Ryan | Nov 24, 2020 | 0
Review: ‘Guardians of the Galaxy Vol. 2’ Brings Amazing Visuals To A Generic Plot
Despite stunning visuals, “Guardians of the Galaxy Vol. 2” lacks contextual innovation.
Picking up shortly after the previous film, “Guardians of the Galaxy Vol. 2” continues the Guardians’ journey while exploring Peter Quill’s parental origins. While Peter and some of the crew are discovering more about Peter’s father Ego, they are also being pursued by a number of opposing forces with their own motives. With a gorgeous backdrop as they traverse the galaxy, does this film live up to the hype?
Cinematics (Cinematography, Acting, Plot, etc.) – 2.5
Visually “Guardians of the Galaxy Vol. 2” is superb. There are layers upon layers of CGI but it still manages to maintain a seamless, lifelike environment while also being vibrantly surreal. It’s a difficult task to bring together two visually opposing elements but somehow this film manages to make imagination come to life. With the exception of a few “Michael Bay-esque” slow motion moments, the visuals get an “A.”
Unfortunately visuals aren’t enough to carry a film by today’s standards. Once again Marvel has fed us another cookie-cutter plot that we continue to digest with a smile. Many of these standardized films I’ve happily accepted due to the overall progression of the Marvel Cinematic Universe. After watching “Guardians of the Galaxy Vol. 2” and its loose connection to the MCU, it was made apparent how bored I have become with Marvel taking the “safe route.” The introduction of Peter’s father Ego (Kurt Russell) was the driving force of this film and it wore out its welcome about half way through. This is mostly due to the sacrifices made at its expense.
The other components played out a lot like the previous film which were enjoyable but with the focus of the film being Peter and Ego’s relationship, much of the character development for other characters was delivered in a contrived fashion. There’s a continual push of this happy-go-lucky, family dynamic that doesn’t occur organically. Things were walking a fine line of making their way into “Fast & Furious” dialogue territory with how much the “we’re family” phrase was used. Certain relationships felt rushed because there was so much going on and many components were just reused from the first film. Without revealing too much, there’s a continual pursuit over a stolen item and a prison break that seemed all too familiar.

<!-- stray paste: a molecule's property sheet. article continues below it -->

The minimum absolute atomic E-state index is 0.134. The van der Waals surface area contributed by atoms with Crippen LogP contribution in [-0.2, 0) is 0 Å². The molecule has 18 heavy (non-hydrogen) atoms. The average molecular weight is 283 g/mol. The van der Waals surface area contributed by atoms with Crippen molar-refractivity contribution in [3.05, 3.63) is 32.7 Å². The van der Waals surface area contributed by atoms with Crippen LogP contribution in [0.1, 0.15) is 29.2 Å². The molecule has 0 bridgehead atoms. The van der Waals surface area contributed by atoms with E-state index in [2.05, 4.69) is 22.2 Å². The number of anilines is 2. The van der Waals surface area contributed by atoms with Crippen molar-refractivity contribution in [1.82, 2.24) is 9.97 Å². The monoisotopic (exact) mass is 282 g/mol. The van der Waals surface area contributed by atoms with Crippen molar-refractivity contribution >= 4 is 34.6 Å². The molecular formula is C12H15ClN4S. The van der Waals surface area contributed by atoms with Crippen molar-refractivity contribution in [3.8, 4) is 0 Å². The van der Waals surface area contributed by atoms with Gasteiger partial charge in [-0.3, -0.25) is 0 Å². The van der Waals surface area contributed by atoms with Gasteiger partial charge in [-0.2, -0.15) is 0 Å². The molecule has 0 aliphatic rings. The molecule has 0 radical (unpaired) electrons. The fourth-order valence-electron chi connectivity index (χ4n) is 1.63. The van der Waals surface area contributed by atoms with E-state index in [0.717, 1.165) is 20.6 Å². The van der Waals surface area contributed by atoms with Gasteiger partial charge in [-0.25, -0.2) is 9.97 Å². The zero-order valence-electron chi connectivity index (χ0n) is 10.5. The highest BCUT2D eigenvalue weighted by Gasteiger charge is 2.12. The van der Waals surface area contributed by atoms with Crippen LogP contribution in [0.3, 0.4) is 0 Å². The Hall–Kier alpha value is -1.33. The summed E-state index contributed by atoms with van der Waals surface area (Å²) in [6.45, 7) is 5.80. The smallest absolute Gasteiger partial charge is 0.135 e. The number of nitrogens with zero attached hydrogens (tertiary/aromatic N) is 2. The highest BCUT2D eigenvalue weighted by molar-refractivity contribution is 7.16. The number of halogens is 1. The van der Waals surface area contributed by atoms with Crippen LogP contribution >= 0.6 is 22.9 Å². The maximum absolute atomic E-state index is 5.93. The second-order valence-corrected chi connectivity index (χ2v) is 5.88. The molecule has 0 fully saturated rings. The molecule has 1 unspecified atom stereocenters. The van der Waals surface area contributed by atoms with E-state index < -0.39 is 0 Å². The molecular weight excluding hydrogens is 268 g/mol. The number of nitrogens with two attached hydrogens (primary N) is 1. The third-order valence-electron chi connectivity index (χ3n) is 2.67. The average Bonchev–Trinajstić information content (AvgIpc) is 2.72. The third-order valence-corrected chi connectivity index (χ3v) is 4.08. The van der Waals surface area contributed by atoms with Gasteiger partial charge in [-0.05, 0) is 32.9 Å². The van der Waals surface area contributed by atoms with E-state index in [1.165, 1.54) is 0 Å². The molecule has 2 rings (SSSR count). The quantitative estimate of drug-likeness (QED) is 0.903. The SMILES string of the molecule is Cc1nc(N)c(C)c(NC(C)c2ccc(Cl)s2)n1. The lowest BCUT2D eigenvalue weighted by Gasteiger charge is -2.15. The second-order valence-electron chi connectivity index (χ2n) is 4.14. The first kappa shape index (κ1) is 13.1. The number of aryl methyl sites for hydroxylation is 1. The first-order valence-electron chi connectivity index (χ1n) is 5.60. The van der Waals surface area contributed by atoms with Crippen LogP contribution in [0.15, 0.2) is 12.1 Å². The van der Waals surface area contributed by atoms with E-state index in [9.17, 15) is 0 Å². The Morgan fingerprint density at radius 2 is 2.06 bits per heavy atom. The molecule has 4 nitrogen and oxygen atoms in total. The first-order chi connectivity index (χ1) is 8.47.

But while “Guardians of the Galaxy Vol. 2” wasn’t as clever nor as original as the first, it still carried the charm that many of us enjoyed from the first film. Chris Pratt, Zoe Saldana, Dave Bautista, and even Michael Rooker have perfected their roles. They are assets to the Marvel franchise and their performances were stellar despite not having the resources to let them fully blossom. Star-Lord continues to please with his suave yet comical personality and Gamora is a perfect counterpart to balance him. Out of all relationships in the MCU, I have been most fascinated with theirs. Drax makes a jovial leap in this film which caught me off guard but eventually it grew on me. Rocket remains static in this film while his counterpart Groot (Baby Groot) transitions from towering to adorable. But of all the performances and characters, Yondu evolves the most becoming that antihero that audiences tend to love. Michael Rooker brought a lot of charisma to the role and was the most intriguing throughout.
Overall “Guardians of the Galaxy Vol. 2” is a visual masterpiece that will stand out among other visually focused films for years to come. The story is a watered down version of the first film and contributes little to the MCU progression. In retrospect this feels more like a “Guardians 1.5” than a full-fledged sequel, but it still carries forward my initial love for the first film which is the characters.
Entertainment Value – 3.5
This film thrives on showmanship and entertainment. While structurally it may seem disjointed, it’s just plain fun to watch. Everything on the screen came to life and overall it was a visual spectacle.
As previously stated there are areas that are lacking, but the film is easy to follow and many of the elements have been geared towards simplistic fun. Many characters have evolved into some sort of comic relief which is no longer a characteristic exclusive to Star-Lord. Drax’s literal interpretation of situations accompanied with awkward, loud laughter provides an ample amount of entertainment. Baby Groot is the epitome of comedy combined with cuteness in this film. Rocket carries that same level of sarcasm but it’s also amplified through the additional dialogue shared with Yondu. All of these characters’ personalities allowed me to take the film as lighthearted and sit back and enjoy the ride.
And of course, what would “Guardians of the Galaxy Vol. 2” be without the music? The new playlist sets the pace and mood of the film at any given moment. There are times where it seems a bit forced into a situation, but overall it serves its purpose exceptionally well.
Re-Watchability – 3.5
Regardless of cinematic faults, “Guardians of the Galaxy Vol. 2” is going to be an essential in your Marvel library. It’s simple fun and visually an excellent way to show off your high definition television. It runs rampant with entertainment although it may not be entirely fulfilling in story or character progression. I may even find myself in a theater seat once more to sit back and enjoy the ride once more.
- Entertainment Value
"Guardians of the Galaxy Vol. 2" should appeal to general audiences as a fun-filled spectacle of a film. But for those looking for more progression in the realm of plot and character development, things remain stagnant. This is not to say that "Guardians 2" is a bad film, but it's not as clever nor as original as its predecessor.
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